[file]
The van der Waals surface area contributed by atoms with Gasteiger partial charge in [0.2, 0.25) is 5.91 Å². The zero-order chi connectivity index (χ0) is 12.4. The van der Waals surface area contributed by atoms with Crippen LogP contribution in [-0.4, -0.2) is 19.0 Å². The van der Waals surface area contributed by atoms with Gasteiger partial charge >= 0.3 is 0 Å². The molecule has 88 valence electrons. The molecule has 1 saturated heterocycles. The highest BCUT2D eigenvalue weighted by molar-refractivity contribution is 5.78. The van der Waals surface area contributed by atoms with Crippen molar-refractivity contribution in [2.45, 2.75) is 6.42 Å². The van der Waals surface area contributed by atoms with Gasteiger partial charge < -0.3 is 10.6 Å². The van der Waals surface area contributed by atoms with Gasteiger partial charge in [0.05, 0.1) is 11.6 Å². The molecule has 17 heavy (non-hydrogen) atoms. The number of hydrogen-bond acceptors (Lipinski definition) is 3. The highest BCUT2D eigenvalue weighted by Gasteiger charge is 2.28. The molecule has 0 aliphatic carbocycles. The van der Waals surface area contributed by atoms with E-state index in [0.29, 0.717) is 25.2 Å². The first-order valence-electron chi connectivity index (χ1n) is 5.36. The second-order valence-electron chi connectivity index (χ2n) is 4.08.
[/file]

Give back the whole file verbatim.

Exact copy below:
The van der Waals surface area contributed by atoms with Gasteiger partial charge in [0.2, 0.25) is 5.91 Å². The zero-order chi connectivity index (χ0) is 12.4. The van der Waals surface area contributed by atoms with Crippen LogP contribution in [-0.4, -0.2) is 19.0 Å². The van der Waals surface area contributed by atoms with Gasteiger partial charge >= 0.3 is 0 Å². The molecule has 88 valence electrons. The molecule has 1 saturated heterocycles. The highest BCUT2D eigenvalue weighted by molar-refractivity contribution is 5.78. The van der Waals surface area contributed by atoms with Crippen molar-refractivity contribution in [2.45, 2.75) is 6.42 Å². The van der Waals surface area contributed by atoms with Gasteiger partial charge < -0.3 is 10.6 Å². The van der Waals surface area contributed by atoms with Gasteiger partial charge in [0.05, 0.1) is 11.6 Å². The molecule has 17 heavy (non-hydrogen) atoms. The number of hydrogen-bond acceptors (Lipinski definition) is 3. The highest BCUT2D eigenvalue weighted by Gasteiger charge is 2.28. The molecule has 0 aliphatic carbocycles. The van der Waals surface area contributed by atoms with E-state index in [0.29, 0.717) is 25.2 Å². The first-order valence-electron chi connectivity index (χ1n) is 5.36. The second-order valence-electron chi connectivity index (χ2n) is 4.08.